Meanwhile, a group of former Péquistes and Liberals led by ex-PQ minister François Legault and businessman Charles Sirois have formed a new party, Coalition Avenir Québec (CAQ), which advocates putting the national question on ice for the next ten years – a position which apparently appeals to many Québécois who have abandoned hope for any change in Quebec's constitutional status for the foreseeable future. The CAQ has already absorbed the right-wing Action démocratique du Québec (ADQ) and appears to be capturing substantial support from former Liberal and PQ supporters although it has yet to contest any election.
Québec solidaire is faced with an unprecedented opportunity to mobilize support among disaffected Péquistes as the independentist party with a relatively progressive social agenda. However, under the first-past-the-post electoral system, its electoral prospects are quite uncertain, and in a multiparty context it is impossible to predict how even an electoral score of 10% or more might – or might not – translate into seats in the National Assembly. In the circumstances, the party leadership – and a portion of the membership – continues to entertain hopes of negotiating a deal with the PQ (or possibly the Verts, the “Green” party) under which each party would agree to stand down from running a candidate in one or more ridings where the two parties are in relatively close contention, thus facilitating the election of QS candidates. Many QS members are inclined to view the PQ as a party of the “left” – not so much because of its politics, which are thoroughly neoliberal, but because QS and the PQ appeal to much the same constituency of working-class voters.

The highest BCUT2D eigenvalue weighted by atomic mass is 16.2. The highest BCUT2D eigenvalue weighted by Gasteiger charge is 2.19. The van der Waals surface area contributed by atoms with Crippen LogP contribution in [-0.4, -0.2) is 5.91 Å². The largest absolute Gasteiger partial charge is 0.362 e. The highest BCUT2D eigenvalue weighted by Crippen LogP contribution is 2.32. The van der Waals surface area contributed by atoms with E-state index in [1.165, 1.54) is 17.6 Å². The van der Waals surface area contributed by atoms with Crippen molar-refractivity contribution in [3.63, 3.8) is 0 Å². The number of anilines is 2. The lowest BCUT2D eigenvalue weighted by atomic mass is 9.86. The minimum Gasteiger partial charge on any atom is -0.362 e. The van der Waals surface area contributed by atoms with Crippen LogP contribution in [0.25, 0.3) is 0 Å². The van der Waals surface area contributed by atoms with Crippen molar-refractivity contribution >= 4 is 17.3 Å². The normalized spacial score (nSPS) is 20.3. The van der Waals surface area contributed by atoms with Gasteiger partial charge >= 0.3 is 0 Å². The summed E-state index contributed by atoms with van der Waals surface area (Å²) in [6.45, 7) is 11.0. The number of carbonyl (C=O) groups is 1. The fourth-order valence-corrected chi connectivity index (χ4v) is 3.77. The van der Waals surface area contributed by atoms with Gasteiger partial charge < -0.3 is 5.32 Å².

In recent months both Françoise David and Amir Khadir, the party's co-leaders, have publicly spoken in favour of such a deal, to the dismay of many QS members, who voted at the party's last convention in March to reject any such “tactical alliances.” With this in mind, QS militant Marc Bonhomme moved an emergency motion at the opening of the QS convention to add to the agenda a debate on the question of alliances, from the perspective of proposing that QS work instead to build a “left front,” both electoral and extra-parliamentary, with the unions and popular movements “against the Right of the banks, the bosses and the parties in their pay, the PLQ-PQ-ADQ-CAQ.” Bonhomme's motion was defeated. Although the vote meant there was no debate on the strategic direction for QS proposed by the motion, it does mean that the March convention's decision remains in force – as Amir Khadir later conceded to reporters who had been unaware of the vote taken in March in a closed session of that convention.